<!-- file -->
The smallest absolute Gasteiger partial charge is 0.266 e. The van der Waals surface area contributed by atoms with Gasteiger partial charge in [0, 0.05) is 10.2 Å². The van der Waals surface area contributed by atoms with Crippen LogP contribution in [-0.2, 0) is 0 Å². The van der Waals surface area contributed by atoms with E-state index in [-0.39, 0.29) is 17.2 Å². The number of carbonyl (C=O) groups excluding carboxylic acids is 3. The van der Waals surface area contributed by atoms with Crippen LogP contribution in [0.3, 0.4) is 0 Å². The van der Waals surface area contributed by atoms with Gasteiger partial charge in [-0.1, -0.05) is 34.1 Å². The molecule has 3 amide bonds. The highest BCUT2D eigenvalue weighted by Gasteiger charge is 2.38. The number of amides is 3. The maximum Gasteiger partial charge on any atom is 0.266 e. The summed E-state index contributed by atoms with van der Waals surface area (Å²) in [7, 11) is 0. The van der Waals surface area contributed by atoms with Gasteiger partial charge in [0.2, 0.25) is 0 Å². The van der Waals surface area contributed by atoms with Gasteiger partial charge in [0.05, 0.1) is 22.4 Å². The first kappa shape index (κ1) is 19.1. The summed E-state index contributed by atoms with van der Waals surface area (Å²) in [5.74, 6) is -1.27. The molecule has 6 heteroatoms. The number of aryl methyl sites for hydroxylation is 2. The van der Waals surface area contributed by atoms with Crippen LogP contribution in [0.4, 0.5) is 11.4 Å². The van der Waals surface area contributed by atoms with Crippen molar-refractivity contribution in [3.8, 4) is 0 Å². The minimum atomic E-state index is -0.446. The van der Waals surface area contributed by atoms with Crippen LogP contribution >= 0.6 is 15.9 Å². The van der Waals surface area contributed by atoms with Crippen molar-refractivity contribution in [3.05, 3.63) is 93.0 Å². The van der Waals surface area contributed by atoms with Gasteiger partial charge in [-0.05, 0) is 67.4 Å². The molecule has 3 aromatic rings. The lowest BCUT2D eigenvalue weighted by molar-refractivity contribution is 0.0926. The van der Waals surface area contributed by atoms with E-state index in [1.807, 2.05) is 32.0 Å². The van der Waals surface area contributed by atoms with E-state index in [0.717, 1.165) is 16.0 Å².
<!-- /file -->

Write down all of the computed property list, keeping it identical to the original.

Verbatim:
The smallest absolute Gasteiger partial charge is 0.266 e. The van der Waals surface area contributed by atoms with Gasteiger partial charge in [0, 0.05) is 10.2 Å². The van der Waals surface area contributed by atoms with Crippen LogP contribution in [-0.2, 0) is 0 Å². The van der Waals surface area contributed by atoms with E-state index in [-0.39, 0.29) is 17.2 Å². The number of carbonyl (C=O) groups excluding carboxylic acids is 3. The van der Waals surface area contributed by atoms with Crippen LogP contribution in [0.3, 0.4) is 0 Å². The van der Waals surface area contributed by atoms with Gasteiger partial charge in [-0.1, -0.05) is 34.1 Å². The molecule has 3 amide bonds. The highest BCUT2D eigenvalue weighted by Gasteiger charge is 2.38. The number of amides is 3. The maximum Gasteiger partial charge on any atom is 0.266 e. The summed E-state index contributed by atoms with van der Waals surface area (Å²) in [7, 11) is 0. The van der Waals surface area contributed by atoms with Gasteiger partial charge in [0.2, 0.25) is 0 Å². The van der Waals surface area contributed by atoms with Gasteiger partial charge in [0.05, 0.1) is 22.4 Å². The first kappa shape index (κ1) is 19.1. The summed E-state index contributed by atoms with van der Waals surface area (Å²) in [5.74, 6) is -1.27. The molecule has 6 heteroatoms. The number of aryl methyl sites for hydroxylation is 2. The van der Waals surface area contributed by atoms with Crippen LogP contribution in [0.4, 0.5) is 11.4 Å². The van der Waals surface area contributed by atoms with Crippen molar-refractivity contribution in [3.8, 4) is 0 Å². The minimum atomic E-state index is -0.446. The van der Waals surface area contributed by atoms with Crippen LogP contribution >= 0.6 is 15.9 Å². The van der Waals surface area contributed by atoms with Crippen molar-refractivity contribution in [3.05, 3.63) is 93.0 Å². The van der Waals surface area contributed by atoms with Gasteiger partial charge in [-0.05, 0) is 67.4 Å². The molecule has 3 aromatic rings. The lowest BCUT2D eigenvalue weighted by molar-refractivity contribution is 0.0926. The van der Waals surface area contributed by atoms with E-state index in [1.807, 2.05) is 32.0 Å². The van der Waals surface area contributed by atoms with E-state index in [0.717, 1.165) is 16.0 Å².